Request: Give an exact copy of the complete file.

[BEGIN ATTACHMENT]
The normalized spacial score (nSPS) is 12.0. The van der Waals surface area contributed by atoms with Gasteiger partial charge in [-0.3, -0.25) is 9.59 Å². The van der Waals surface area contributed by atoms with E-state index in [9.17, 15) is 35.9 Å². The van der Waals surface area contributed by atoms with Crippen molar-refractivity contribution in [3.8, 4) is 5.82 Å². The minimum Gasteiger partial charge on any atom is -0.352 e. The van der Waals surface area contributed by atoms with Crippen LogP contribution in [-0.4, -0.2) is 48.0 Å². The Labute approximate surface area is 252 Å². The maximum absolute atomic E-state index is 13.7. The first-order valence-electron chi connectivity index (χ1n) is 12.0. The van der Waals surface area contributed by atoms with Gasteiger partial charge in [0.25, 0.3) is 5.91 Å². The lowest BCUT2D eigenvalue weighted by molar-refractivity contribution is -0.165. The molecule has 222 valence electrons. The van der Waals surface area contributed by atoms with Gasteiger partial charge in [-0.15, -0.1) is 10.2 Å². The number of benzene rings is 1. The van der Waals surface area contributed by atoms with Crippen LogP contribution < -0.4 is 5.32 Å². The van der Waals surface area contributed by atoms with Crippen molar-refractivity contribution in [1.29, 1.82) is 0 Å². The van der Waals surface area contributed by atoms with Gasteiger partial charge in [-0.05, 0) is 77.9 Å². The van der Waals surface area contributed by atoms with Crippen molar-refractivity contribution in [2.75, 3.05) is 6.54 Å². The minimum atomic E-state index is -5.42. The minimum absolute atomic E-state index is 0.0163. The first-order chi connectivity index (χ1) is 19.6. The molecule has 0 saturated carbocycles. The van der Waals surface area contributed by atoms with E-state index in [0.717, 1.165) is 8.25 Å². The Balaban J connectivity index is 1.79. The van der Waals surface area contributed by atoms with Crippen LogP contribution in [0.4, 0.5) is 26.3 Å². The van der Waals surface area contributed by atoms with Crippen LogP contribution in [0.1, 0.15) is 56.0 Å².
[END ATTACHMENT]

The normalized spacial score (nSPS) is 12.0. The van der Waals surface area contributed by atoms with Gasteiger partial charge in [-0.3, -0.25) is 9.59 Å². The van der Waals surface area contributed by atoms with E-state index in [9.17, 15) is 35.9 Å². The van der Waals surface area contributed by atoms with Crippen molar-refractivity contribution in [3.8, 4) is 5.82 Å². The minimum Gasteiger partial charge on any atom is -0.352 e. The van der Waals surface area contributed by atoms with Crippen LogP contribution in [-0.4, -0.2) is 48.0 Å². The Labute approximate surface area is 252 Å². The maximum absolute atomic E-state index is 13.7. The first-order valence-electron chi connectivity index (χ1n) is 12.0. The van der Waals surface area contributed by atoms with Gasteiger partial charge in [0.25, 0.3) is 5.91 Å². The lowest BCUT2D eigenvalue weighted by molar-refractivity contribution is -0.165. The molecule has 222 valence electrons. The van der Waals surface area contributed by atoms with Gasteiger partial charge in [-0.15, -0.1) is 10.2 Å². The number of benzene rings is 1. The van der Waals surface area contributed by atoms with Crippen LogP contribution < -0.4 is 5.32 Å². The van der Waals surface area contributed by atoms with Crippen molar-refractivity contribution in [1.29, 1.82) is 0 Å². The van der Waals surface area contributed by atoms with Gasteiger partial charge in [-0.05, 0) is 77.9 Å². The van der Waals surface area contributed by atoms with Crippen molar-refractivity contribution in [2.75, 3.05) is 6.54 Å². The minimum atomic E-state index is -5.42. The minimum absolute atomic E-state index is 0.0163. The first-order chi connectivity index (χ1) is 19.6. The molecule has 0 saturated carbocycles. The van der Waals surface area contributed by atoms with E-state index in [0.717, 1.165) is 8.25 Å². The Balaban J connectivity index is 1.79. The van der Waals surface area contributed by atoms with Crippen LogP contribution in [0.4, 0.5) is 26.3 Å². The van der Waals surface area contributed by atoms with Crippen LogP contribution in [0.1, 0.15) is 56.0 Å².